Noho came out of a desire to design both a brand and a series of products from one end to the other. “It gave us the ability to be involved in a deeper story – that’s what we all craved,” says Parker. “Everyone wanted to be involved in the bigger picture.” 

As a design studio, the team responds to a brief, develops the design and hands over its manufacturing and distribution. With Noho, the team was able to take the design right through manufacturing to the sale and, ultimately, to its customers (the brand supplies directly to customers in Aotearoa and the United States) and to rethink how that was done at every stage. Each step of the process has required thought – and design, from the packaging to the website. “Being involved in the whole process creates other skills and focus, which has been really good,” says Wilkinson. “We knew we were going to have to manufacture them, then transport and deliver.” 

From the outset, the DNA of the brand was fresh rather than stuffy; there are plenty of design companies out there making serious-minded luxury products, and the Noho team felt the world had changed enough to approach things differently. “We’re trying to deliver product that’s serious in its design, serious in its function, but has an element of fun and personality about it,” says Parker. “It’s reflective of where we think the world is going in terms of how we live and work.”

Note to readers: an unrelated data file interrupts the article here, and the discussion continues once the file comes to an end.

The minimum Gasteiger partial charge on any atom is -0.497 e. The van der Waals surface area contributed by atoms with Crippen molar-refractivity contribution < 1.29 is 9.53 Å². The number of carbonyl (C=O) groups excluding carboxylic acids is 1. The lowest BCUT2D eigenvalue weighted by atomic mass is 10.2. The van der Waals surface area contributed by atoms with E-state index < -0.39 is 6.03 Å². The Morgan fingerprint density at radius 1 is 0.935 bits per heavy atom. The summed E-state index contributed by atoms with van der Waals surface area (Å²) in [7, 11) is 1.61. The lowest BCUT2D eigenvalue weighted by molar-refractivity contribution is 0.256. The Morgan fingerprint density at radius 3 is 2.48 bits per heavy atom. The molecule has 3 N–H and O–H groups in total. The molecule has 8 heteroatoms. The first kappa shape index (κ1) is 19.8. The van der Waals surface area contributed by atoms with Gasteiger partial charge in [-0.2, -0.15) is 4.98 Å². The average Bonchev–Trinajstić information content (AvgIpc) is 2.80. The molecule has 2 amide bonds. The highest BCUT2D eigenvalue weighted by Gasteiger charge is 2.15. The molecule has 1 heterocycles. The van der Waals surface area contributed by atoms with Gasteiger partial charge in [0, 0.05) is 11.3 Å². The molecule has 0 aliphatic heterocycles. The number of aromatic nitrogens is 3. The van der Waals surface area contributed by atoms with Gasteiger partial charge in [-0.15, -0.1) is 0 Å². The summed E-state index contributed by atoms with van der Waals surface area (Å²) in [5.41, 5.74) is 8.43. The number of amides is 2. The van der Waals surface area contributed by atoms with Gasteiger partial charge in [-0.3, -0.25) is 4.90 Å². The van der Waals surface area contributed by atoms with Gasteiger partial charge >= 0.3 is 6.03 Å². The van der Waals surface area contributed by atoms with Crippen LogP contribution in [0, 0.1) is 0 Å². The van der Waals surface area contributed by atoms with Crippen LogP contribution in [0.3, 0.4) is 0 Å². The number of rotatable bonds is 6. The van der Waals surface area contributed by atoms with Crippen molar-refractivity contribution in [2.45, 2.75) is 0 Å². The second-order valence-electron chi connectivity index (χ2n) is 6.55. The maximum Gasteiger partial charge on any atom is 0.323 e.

And, Noho is reflective of how our expectations as consumers have changed around supply-chain, carbon and the impact of the things we buy. It comes across as effortless, but the Noho brand was set up with a strongly environmental bent, exploring new and low-carbon material – including post-consumer plastic, recycled nylon fishing nets and a plastic derived from castor-bean oil. Then, they design pieces to use as few resources as possible. 

They’ve focussed on flat-pack or stacking furniture with an express desire to increase the efficiency of shipping – because it’s a smart way to do things but also, you suspect, because it’s a fun design challenge to see how you can make it all fit together. “We’re on the other side of the world from our major market,” says Wilkinson. “We want to keep making product in this part of the world, but we don’t want to burn a whole pile of carbon by shipping empty containers.” 

From here? The brand has new products in development – smaller pieces for the home – and they’re toying with fleshing out the existing collection into other versions – though that’s all under wraps for now. All will carry the signature sense of fun and optimism. “We’ve always been keen on making lives richer,” says Wilkinson. “It’s about making products people love to own, made of materials that create the environment they want but also not hurting the planet.” Adds Parker, “And not being too serious about ourselves, but serious about our products.”